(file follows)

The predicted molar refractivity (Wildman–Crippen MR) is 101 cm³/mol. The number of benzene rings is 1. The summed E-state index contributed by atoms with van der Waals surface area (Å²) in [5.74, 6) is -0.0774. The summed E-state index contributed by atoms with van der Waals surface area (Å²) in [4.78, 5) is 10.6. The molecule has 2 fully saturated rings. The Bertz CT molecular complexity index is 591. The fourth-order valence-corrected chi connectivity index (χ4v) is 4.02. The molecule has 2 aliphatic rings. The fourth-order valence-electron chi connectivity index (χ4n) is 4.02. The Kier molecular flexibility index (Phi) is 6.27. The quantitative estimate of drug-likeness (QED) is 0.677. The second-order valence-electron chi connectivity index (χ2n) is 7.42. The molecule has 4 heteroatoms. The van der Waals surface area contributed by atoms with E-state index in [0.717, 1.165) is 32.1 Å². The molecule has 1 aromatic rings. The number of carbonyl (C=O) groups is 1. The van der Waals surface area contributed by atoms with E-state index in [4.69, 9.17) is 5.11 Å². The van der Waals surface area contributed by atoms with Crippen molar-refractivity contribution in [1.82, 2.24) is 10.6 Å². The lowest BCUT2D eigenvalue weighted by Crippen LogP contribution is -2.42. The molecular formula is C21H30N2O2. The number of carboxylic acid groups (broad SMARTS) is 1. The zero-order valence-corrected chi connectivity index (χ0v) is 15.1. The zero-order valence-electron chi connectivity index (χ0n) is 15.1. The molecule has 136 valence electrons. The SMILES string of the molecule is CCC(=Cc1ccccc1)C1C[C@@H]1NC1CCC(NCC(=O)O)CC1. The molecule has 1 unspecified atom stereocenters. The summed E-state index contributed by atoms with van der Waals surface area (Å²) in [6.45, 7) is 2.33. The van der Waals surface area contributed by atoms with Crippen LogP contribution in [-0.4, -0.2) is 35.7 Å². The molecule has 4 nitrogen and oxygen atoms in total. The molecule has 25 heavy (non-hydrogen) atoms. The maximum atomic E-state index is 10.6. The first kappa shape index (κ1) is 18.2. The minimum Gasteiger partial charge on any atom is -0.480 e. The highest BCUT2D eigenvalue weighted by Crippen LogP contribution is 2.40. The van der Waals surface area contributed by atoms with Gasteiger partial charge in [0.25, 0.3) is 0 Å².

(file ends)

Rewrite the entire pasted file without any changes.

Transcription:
The predicted molar refractivity (Wildman–Crippen MR) is 101 cm³/mol. The number of benzene rings is 1. The summed E-state index contributed by atoms with van der Waals surface area (Å²) in [5.74, 6) is -0.0774. The summed E-state index contributed by atoms with van der Waals surface area (Å²) in [4.78, 5) is 10.6. The molecule has 2 fully saturated rings. The Bertz CT molecular complexity index is 591. The fourth-order valence-corrected chi connectivity index (χ4v) is 4.02. The molecule has 2 aliphatic rings. The fourth-order valence-electron chi connectivity index (χ4n) is 4.02. The Kier molecular flexibility index (Phi) is 6.27. The quantitative estimate of drug-likeness (QED) is 0.677. The second-order valence-electron chi connectivity index (χ2n) is 7.42. The molecule has 4 heteroatoms. The van der Waals surface area contributed by atoms with E-state index in [0.717, 1.165) is 32.1 Å². The molecule has 1 aromatic rings. The number of carbonyl (C=O) groups is 1. The van der Waals surface area contributed by atoms with E-state index in [4.69, 9.17) is 5.11 Å². The van der Waals surface area contributed by atoms with Crippen molar-refractivity contribution in [1.82, 2.24) is 10.6 Å². The lowest BCUT2D eigenvalue weighted by Crippen LogP contribution is -2.42. The molecular formula is C21H30N2O2. The number of carboxylic acid groups (broad SMARTS) is 1. The zero-order valence-corrected chi connectivity index (χ0v) is 15.1. The zero-order valence-electron chi connectivity index (χ0n) is 15.1. The molecule has 136 valence electrons. The SMILES string of the molecule is CCC(=Cc1ccccc1)C1C[C@@H]1NC1CCC(NCC(=O)O)CC1. The molecule has 1 unspecified atom stereocenters. The summed E-state index contributed by atoms with van der Waals surface area (Å²) in [6.45, 7) is 2.33. The van der Waals surface area contributed by atoms with Crippen LogP contribution in [-0.4, -0.2) is 35.7 Å². The molecule has 4 nitrogen and oxygen atoms in total. The molecule has 25 heavy (non-hydrogen) atoms. The maximum atomic E-state index is 10.6. The first kappa shape index (κ1) is 18.2. The minimum Gasteiger partial charge on any atom is -0.480 e. The highest BCUT2D eigenvalue weighted by Crippen LogP contribution is 2.40. The van der Waals surface area contributed by atoms with Gasteiger partial charge in [0.25, 0.3) is 0 Å².